The Oklahoma City Thunder are officially one of the top tier teams in the NBA. After destroying the competition throughout the regular season, the Thunder were able to continue their dominance during the NBA playoffs in order to pave the way to the first NBA Finals appearance for the franchise since the move from Seattle, Washington.
Even though the season ended on a sour note with the Miami Heat crushing the Thunder in five games, Oklahoma City has a bright future ahead with promising young talent and a legitimate superstar leading the way in the form of three-time NBA scoring champion Kevin Durant.
With Durant and Russell Westbrook under contract for the next five years, the next order of business is locking up James Harden and Serge Ibaka to long-term deals.
Although Harden’s contract extension may be held off until after next season, the Thunder’s front office has taken care of one of their best defenders by signing Ibaka to a four-year contract extension according to ESPN.com:
“Ibaka posted on Twitter that he was happy for the chance to play for the Thunder for five more years. Presti didn’t provide details of the contract, citing team policy, but a league source confirmed to ESPN The Magazine’s Chris Broussard that the deal is for four additional years and $48 million.”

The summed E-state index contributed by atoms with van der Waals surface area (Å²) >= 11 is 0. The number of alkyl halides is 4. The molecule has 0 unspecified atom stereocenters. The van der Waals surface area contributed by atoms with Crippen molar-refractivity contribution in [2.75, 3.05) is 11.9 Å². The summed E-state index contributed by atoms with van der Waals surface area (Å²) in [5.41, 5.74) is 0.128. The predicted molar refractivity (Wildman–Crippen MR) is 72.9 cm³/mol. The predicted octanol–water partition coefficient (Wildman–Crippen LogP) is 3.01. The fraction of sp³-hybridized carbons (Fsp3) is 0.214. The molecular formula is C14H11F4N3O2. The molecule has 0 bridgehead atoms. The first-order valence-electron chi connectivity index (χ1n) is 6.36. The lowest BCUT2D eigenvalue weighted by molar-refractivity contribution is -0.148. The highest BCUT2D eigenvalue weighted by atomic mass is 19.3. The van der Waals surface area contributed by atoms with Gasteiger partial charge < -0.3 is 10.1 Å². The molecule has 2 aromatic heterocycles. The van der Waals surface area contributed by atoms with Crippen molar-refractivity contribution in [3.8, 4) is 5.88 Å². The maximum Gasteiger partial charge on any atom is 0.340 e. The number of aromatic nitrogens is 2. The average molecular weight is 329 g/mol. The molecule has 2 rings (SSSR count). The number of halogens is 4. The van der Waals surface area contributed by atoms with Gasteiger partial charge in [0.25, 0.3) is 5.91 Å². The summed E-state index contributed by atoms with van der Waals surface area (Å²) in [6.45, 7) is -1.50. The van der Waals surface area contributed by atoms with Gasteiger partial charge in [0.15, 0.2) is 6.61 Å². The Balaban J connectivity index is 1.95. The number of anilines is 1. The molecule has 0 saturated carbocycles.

With Ibaka, Westbrook and Durant in the fold, all efforts by the Thunder from here on out in terms of moves to be made will be trying to find a way to make room for a similar extension for Harden. It’s been rumored that the team might not be able to afford to keep Harden after next season and that he may be headed elsewhere via free agency as a result.
It remains to be seen whether or not Harden ultimately leaves Oklahoma City for a lucrative deal with another team, but it may be a distinct possibility if a deal can’t be made sooner rather than later with the Thunder.
As for Ibaka, he’s been worth every penny of the new contract extension as the league’s premier shot-blocker. Last season, Ibaka led the league in blocks with a total of 241 and a franchise-record of 3.65 blocks per game.